I have been a furniture machine over here lately.  My hands are as rough as sandpaper, and my hair is spattered with paint and I have some GREAT makeovers to show you.

First up, and this one was a real PITA, is this game table;

Game table / Kitchen table makeover

I’m going to guess and say that the red splatter art was put on with nail polish because it was a beast to get off.

I used my favourite paint stripper (Heirloom), and even so I had to coat the table top twice to scrape everything off.

Game table makeover 2

Beneath the nail polish and paint was the original finish – a sort of honey stain with a varnish topper – which also had to be removed…

Game table makeover 3

A bit of elbow grease and a few grades of sandpaper and it was so gorgeous I could have kissed it.  My favourite part of furniture makeovers is sanding it down to the bones; the wood is so smooth and perfect and new.

Maybe it’s my second-favourite part – the ‘afters’ are probably the best.  Might be all of the paint stripper fumes clouding my mind.  (note: this is not an endorsement for huffing – no matter how good the paint smells).Game table makeover 4

The person I was refinishing the table for had chosen a gorgeous navy colour with just the slightest hint of purple in it… and as much as I hated covering up the freshly cleaned wood, I was dying to see the new colour.

Because this is a game table, and I’m sure food is eaten on it occasionally, I decided to put on two coats of Kilz primer.  I wanted a strong base for the colour to adhere to and this stuff is amazing (this coming from someone that hates oil-based paints).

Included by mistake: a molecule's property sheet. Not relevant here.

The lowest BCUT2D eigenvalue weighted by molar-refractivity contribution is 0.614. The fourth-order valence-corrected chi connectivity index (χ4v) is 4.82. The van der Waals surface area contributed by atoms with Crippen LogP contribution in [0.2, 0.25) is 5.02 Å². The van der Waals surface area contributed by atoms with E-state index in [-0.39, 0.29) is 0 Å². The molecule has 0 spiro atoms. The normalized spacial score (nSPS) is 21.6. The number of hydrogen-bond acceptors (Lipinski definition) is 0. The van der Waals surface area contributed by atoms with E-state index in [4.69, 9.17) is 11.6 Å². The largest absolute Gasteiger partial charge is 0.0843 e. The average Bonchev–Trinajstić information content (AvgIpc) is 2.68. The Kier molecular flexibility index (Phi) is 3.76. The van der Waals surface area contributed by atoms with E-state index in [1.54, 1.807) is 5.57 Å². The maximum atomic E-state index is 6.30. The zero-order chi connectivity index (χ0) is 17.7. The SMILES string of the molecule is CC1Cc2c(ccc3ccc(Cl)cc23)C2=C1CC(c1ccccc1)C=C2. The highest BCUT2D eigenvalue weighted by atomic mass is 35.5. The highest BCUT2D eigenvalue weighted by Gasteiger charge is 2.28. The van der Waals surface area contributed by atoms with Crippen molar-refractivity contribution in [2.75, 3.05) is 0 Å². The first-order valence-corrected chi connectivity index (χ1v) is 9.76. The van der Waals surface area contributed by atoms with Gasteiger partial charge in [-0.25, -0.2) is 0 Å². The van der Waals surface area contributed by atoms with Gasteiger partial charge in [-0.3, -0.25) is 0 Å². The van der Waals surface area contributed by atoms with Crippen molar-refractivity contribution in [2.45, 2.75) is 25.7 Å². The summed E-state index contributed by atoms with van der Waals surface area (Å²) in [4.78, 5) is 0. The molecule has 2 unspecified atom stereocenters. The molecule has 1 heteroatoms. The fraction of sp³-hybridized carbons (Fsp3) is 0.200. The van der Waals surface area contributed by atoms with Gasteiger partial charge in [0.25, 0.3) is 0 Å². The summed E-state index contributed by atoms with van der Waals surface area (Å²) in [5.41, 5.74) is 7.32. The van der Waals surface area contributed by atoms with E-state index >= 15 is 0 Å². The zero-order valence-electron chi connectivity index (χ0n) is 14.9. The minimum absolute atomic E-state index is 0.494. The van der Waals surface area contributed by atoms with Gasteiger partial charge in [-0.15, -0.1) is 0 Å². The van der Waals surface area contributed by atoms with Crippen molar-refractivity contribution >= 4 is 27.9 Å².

If you are following along and making-over your own table, you’ll want to lightly sand between coats.  This surface is really going to catch the light so it needs to be as smooth as you can possibly get it, and that starts at the primer stage.  Think 150 – 180 grit sandpaper.

Game table makeover 5

This is the part that MADE ME CRAZY – I could not get the top coats perfectly smooth.  I didn’t want to use a roller because it takes away a bit of the shine, but I just couldn’t get my brush strokes perfectly smooth.

This could be because it was a new paint I was using (which I don’t recommend, so I won’t mention it here), or because the weather was so cold and despite the space heaters, there was not a lot of fluidity in the paint for it to self-level.

Whatever it was, this table ended up with about 4 coats of paint – one of which was me actually pouring the paint on the table and then moving it around in the hopes it would spread and become mirror-like.

Nope – nothing worked.  No amount of sanding between layers of paint was enough to get the next coat glass-smooth. Game table makeover 6

The paint I was using was not supposed to require a polyurethane finish, but because it was still showing brush strokes, it really did need it – more for smoothness than for protection.  (Pretty sure you could hammer a nail into this table and it wouldn’t show a chip – the paint is that thick.)

These are photos the owner sent me of the finished game table in her house:

Game table makeover 7

What do you think?  Worth the effort?

Game table makeover 8

I think so – and that colour is stunning – especially against her grey walls!

Game table makeover P

More projects coming – keep coming back for more before and afters!

Have a great one!

Too funny - toilet paper


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